The legislation would establish a legal market for adult-use cannabis in the state, with marijuana taxed and regulated in a fashion similar to how alcohol is regulated for adults over 21.
The tax revenue for the state will be considerable, as according to the Start SMART (Sensible Marijuana Access through Regulated Trade) campaign, New Yorkers already spend an estimated $3 billion per year on cannabis. In New York City alone, a 2013 estimate from the city’s comptroller pegged potential tax revenue at more than $400 million. Judging from states that have already legalized, actual revenue could be even higher than projected.
The MRTA bill also includes measures aimed at promoting racial equity and small business. Proposed “micro” licenses would be similar to those granted to New York’s craft wine and beer industry. It would allow small-scale production and sale plus delivery to reduce barriers to entry for people who have limited access to capital or traditional avenues of financing.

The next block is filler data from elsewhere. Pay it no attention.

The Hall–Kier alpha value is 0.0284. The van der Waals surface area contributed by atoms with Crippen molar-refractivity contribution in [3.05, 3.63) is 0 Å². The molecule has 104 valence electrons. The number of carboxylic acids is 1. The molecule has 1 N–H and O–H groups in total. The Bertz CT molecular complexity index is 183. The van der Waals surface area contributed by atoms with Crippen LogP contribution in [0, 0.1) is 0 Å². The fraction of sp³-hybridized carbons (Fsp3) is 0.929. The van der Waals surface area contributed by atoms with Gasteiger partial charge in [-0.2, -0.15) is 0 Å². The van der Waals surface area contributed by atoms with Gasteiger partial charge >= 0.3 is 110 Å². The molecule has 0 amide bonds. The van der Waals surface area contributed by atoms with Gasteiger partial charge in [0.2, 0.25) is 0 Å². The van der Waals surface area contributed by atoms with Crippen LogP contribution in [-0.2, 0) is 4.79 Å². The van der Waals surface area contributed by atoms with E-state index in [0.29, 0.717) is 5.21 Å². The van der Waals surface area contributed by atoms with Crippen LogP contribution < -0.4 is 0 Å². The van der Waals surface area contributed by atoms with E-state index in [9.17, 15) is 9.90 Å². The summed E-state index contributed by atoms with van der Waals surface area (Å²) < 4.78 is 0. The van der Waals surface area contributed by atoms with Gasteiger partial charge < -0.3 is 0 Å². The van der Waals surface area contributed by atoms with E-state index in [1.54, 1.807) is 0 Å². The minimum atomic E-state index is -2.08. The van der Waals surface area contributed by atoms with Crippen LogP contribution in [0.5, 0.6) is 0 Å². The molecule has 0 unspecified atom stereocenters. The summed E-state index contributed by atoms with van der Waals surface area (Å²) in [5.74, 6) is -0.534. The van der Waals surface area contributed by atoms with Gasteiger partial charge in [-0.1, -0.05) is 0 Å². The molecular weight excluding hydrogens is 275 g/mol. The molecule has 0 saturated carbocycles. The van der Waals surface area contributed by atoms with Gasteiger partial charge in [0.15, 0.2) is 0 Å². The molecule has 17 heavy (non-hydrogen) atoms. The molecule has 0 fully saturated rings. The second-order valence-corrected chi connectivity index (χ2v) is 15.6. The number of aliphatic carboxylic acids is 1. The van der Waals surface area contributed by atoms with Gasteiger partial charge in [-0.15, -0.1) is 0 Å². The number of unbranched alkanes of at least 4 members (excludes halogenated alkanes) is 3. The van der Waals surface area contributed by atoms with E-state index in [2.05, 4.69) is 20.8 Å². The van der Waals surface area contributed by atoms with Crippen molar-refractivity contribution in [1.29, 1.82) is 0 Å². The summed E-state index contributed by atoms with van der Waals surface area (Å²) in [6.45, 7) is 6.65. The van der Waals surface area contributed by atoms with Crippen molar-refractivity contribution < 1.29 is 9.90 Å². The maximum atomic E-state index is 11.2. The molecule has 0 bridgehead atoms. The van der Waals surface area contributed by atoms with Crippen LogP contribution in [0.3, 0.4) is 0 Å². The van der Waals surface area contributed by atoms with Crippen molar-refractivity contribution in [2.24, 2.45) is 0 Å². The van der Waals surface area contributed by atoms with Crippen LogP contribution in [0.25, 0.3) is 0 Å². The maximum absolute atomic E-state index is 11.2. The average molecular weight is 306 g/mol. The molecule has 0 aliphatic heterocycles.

In a nod to communities that have been disproportionately impacted by the drug war’s criminal focus, the legislation would also establish a so-called Community Grants Reinvestment Fund, which would fund projects like job training, economic initiatives, and youth development programs. And to promote a diverse industry, the bill would allow people with prior drug convictions to obtain licenses.
People with business-related convictions, though, such as fraud or tax evasion, would be explicitly barred from seeking licenses.
Key sponsors of the bill include Sens. Jamaal Bailey (D-Bronx), Jesse Hamilton (IDC-Brooklyn), Gustavo Rivera (D-Bronx), and Reps. Walter Mosley (D-Brooklyn) and Michael Blake (D-Bronx).
A press conference at the Capitol is scheduled for Monday, June 12, at 1:30 p.m.